Curriculum links: This case study can be used for those studying either ‘Component 2: Global Film: Narrative, Representation and Film Style - Contemporary UK film’ on the WJEC / EDUQAS GCSE specification OR ‘Content of Critical Approaches to Film - Section A: Contemporary British and US Film’ on the OCR A-level specification.

Skyfall is the 23rd film in the James Bond franchise. Like many Blockbusters, including previous Bond films, Skyfall was submitted to the BBFC for advice. The BBFC’s advice service means that film distributors - in this case Sony - can submit an unfinished version of a film to the BBFC in order to understand what the likeliest rating of the film is going to be. Unlike other films in the James Bond franchise such as Casino Royale or Spectre, the BBFC did not advise that the distributor make any changes in order for them to achieve their preferred 12A rating. 

At the time the advice screening took place, the BBFC knew that Sony wanted a 12A for the film because the content was submitted with a 12A category request. ‘Category requests’ are a fairly common part of the submission process and means that when a distributor is sending in a piece of content for classification, they can indicate what rating they are looking for. For advice viewings in particular, category requests are especially helpful bits of information as it means Compliance Managers can assess and identify what potential changes - if any - may be required in order to help a distributor achieve the rating they want for their film. 

Like most Bond films, the key content issue in Skyfall is moderate violence. The 12A is established from the outset during the train sequence that features intense action such as hand to hand combat and gunfire, resulting in Bond being shot - and presumed dead - with brief sight of bloody detail. Other bloody moments are occasional but there is also sight of blood spray when a man is shot at close range, and blood and injury is also visible during fight scenes.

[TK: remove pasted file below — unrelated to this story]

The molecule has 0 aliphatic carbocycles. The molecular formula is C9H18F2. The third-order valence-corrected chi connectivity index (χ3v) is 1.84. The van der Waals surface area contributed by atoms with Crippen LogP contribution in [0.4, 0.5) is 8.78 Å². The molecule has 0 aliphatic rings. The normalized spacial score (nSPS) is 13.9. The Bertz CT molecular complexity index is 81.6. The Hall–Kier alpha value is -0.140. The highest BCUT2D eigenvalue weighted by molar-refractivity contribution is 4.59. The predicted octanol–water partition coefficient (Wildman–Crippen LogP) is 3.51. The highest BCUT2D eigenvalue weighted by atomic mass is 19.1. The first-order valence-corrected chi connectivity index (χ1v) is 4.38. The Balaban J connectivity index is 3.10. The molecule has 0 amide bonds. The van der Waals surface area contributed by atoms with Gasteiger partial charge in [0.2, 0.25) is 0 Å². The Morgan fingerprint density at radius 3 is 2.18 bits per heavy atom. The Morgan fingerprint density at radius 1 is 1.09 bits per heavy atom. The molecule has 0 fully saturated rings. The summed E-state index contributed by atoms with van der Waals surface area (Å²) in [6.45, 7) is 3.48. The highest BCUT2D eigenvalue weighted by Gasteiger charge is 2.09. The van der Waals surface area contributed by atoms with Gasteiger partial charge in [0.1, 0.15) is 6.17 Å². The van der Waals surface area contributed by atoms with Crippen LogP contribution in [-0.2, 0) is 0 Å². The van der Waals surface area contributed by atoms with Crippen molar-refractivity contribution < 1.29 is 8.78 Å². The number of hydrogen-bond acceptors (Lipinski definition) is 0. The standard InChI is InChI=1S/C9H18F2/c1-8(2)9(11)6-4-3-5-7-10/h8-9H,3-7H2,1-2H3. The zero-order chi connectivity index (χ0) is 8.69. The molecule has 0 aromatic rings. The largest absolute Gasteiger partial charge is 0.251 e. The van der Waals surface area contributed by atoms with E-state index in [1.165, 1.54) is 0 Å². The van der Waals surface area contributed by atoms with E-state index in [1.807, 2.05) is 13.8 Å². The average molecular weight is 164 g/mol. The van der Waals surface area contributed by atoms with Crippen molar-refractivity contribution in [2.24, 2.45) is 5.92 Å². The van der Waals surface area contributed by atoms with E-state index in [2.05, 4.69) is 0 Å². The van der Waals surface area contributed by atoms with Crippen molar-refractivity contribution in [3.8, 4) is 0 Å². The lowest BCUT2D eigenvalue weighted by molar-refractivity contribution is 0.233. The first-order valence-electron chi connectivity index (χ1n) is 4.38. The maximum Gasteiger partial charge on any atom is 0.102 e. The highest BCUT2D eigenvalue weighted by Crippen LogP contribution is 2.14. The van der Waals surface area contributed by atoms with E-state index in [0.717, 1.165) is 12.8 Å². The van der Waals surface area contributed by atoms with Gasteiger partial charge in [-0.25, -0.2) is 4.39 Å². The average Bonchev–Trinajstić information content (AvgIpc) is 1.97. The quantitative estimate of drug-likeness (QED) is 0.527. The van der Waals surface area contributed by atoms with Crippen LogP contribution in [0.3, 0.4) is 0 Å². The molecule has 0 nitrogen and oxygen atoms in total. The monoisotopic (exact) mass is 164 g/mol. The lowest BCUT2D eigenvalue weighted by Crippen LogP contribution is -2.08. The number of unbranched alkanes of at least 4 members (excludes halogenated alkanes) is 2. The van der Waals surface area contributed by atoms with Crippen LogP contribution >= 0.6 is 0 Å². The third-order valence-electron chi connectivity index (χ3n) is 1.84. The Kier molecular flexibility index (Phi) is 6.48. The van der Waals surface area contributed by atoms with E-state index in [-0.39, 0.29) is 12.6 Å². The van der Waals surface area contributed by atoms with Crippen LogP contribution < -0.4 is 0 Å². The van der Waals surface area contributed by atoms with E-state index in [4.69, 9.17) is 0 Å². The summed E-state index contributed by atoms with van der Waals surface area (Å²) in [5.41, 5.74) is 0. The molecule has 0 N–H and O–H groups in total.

One of the key set-pieces is a chase scene set on the London Underground. Although from a classification perspective, the scene was considered to be quite comfortable at 12A in terms of detail, the original viewing team considered whether audiences would respond strongly to the scene, given increased sensitivities towards terrorist incidents in the UK since the events of the 7 July bombings in 2005. However, although the scene may recall terrible real-life events, the sequence is within the context of an incredibly well-known action-thriller franchise that distances audiences from the ‘reality’ of the work. As a result, we concluded that viewers will broadly interpret the scene as one of entertaining action violence, rather than anything more disturbing. 

Threat is also persistent throughout the film but a standout scene is that in which Bond is tied up and verbally threatened. Another intense scene of threat is when Sévérine is tied up after being beaten off-screen and held at gunpoint. These sequences are disturbing but the overall tone of the film is not, and so we were happy with these scenes at 12A. 

The injury detail in the film includes the sight of a wound on Bond’s chest that he inflicts on himself in order to extract shrapnel from the wound. However, as Bond is doing this in an attempt to extract data, we considered this a brief moment of injury detail, rather than an issue of self-harm. 

The language is mostly mild (‘shit’, ‘bugger’) but a single use of strong language (‘f**k’) requires a 12A rating. 

There is a passing reference to a woman being trafficked into sex slavery as a child. The reference is brief and undetailed and acceptable at 12A.

Sex is a mild issue in the film and includes a couple of implied scenes of sex in which Bond is seen embracing women. 

Skyfall is rated 12A for moderate action violence and infrequent strong language. Read the ratings info.

If you’re interested in reading more about Bond’s history with the BBFC, check out our case studies on Casino Royale and Spectre, or listen to our Bond at 50 podcast or our podcast on Diamonds Are Forever.